I’ll start with the UI code and JavaScript.  If you want, you can read further and see the Controller code and more.

In my View, I have two DropDowns (Select Lists) and some JavaScript:

<p>
    Country:
    <%= Html.DropDownList("Countries", ViewData["Countries"] 
             as List<SelectListItem>) %>
</p>
<p>
    Region:
    <%= Html.DropDownList("Regions", new List<SelectListItem>()) %>
</p>

<script src="../../Scripts/jquery-1.3.2.js"></script>

<script type="text/javascript">
    $(function() {
        var countries = $("#Countries");
        var regions = $("#Regions");
        countries.change(function() {
            regions.find('option').remove();
            $.getJSON('/Home/Regions', { countryId: countries.val() }, function(data) {
                $(data).each(function() {
                    $("<option value=" + this.RegionId + ">" + this.RegionName + "</option>").appendTo(regions);
                });
            });
        });
    });
</script>

The Countries DropDown is pre-populated with data passed in ViewData. 

The second DropDown, Regions gets loaded when Countries changes.

Here’s how the JavaScript and jQuery stuff works…

First I get the two Select Lists, using jQuery and the ID as the selector (jQuery makes it easy!):

        var countries = $("#Countries");
        var regions = $("#Regions");

Next I wire up the change event on the Countries list to an anonymous function (jQuery makes it easy!):

        countries.change(function() {
        // ...
            });

Inside that function I do a few things.  First, find all options in the Region Select List and remove them:

            regions.find('option').remove();

Next I need to get the data for the second Select List. Guess what?  jQuery makes this easy too.  Using the getJSON() method, I supply the Controller and Action, as well as the Id of the country so I can get the correct regions.  I also declare a function to call when the JSON result comes back:

        $.getJSON('/Home/Regions', { countryId: countries.val() }, function(data) {
        // ...
        });

The last thing to do is load all of the results into the Select List.  This actually was the hardest thing to do but in the end it is very little code.  I tried using jQuery to create options and adding them to the select list.  I tried creating a list of options and setting the html value of the Select list.  I tried a bunch of stuff.  But this worked great… Iterate over the results with jQuery’s .each function and call a function for each iteration.  The function creates some dynamic html and appends it to the Region list.  I must admit, I was surprised this worked.  I’d assume that appending would put it after the select list (<select id=”Regions” />) but it actually put it inside it!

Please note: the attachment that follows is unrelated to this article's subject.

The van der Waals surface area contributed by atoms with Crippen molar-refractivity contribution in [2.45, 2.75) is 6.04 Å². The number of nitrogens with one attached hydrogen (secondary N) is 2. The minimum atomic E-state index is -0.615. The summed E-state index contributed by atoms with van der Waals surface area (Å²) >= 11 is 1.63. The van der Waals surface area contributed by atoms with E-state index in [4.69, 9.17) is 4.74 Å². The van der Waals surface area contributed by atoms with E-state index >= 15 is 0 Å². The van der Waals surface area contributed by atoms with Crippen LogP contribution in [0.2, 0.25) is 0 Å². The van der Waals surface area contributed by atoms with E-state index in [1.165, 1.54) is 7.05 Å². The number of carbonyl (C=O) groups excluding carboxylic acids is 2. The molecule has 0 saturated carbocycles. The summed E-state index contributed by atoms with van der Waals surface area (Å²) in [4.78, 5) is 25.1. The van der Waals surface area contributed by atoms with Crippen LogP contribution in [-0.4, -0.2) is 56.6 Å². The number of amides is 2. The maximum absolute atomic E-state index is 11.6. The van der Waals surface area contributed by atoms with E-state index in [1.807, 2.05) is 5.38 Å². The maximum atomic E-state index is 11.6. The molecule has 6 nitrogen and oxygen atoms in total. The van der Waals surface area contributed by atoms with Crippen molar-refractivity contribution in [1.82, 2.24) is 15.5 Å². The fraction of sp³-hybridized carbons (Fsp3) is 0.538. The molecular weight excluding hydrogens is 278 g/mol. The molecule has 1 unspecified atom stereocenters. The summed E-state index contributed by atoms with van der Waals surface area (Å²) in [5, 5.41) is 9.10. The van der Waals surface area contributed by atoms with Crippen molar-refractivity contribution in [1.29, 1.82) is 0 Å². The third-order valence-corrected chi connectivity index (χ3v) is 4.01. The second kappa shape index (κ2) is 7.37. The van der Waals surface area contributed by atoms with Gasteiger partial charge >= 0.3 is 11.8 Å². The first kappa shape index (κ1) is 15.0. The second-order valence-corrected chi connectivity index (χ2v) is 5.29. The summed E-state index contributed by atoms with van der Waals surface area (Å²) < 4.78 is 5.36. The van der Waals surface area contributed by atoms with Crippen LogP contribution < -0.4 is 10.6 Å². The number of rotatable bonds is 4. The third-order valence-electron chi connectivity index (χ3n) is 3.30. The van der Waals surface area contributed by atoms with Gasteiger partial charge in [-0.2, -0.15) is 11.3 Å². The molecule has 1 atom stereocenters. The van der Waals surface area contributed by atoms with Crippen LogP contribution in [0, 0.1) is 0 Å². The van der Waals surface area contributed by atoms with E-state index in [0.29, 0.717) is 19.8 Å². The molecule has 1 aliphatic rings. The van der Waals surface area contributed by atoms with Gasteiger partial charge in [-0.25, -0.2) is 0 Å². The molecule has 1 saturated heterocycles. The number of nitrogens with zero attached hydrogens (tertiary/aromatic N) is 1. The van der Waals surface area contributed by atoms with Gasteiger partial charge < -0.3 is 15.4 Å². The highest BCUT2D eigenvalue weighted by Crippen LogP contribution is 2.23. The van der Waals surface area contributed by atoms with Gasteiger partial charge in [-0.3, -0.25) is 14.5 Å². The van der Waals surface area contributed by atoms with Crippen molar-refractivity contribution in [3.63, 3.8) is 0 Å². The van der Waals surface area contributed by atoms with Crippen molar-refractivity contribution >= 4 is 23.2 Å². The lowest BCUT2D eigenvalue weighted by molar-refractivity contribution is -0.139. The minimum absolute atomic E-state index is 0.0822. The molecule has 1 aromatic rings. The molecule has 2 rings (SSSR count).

$(data).each(function() {
            $("<option value=" + this.RegionId + ">" + this.RegionName + "</option>").appendTo(regions);
        });

That’s it!  It works great.  Of course there are more complex ways to do this, with caching etc.  This is just one way to accomplish the goal.

Here’s some code from the Controller that helps make it work.  Just remember, this is demo code.  I’m not too worried about separation of concerns and similar details. In a production app, I’d be calling more services!

In the Index Action (in this sample the Select Lists are in my Index View) I load the countries list into ViewData.  Again, this is a demo and that may not be the best practice.

    public ActionResult Index()
    {
        ViewData["Countries"] = GetCountries();
        return View();
    }

    private List<SelectListItem> GetCountries()
    {
        List<SelectListItem> countries =
            _countryList.Select(c => new SelectListItem {Text = c.CountryName, Value = c.CountryId.ToString()}).ToList();
        countries.Insert(0, new SelectListItem{ Text="", Value = "0"});
        return countries;
    }

Then I have a Regions Action that returns the JSON result with the values to add to my Regions Select List: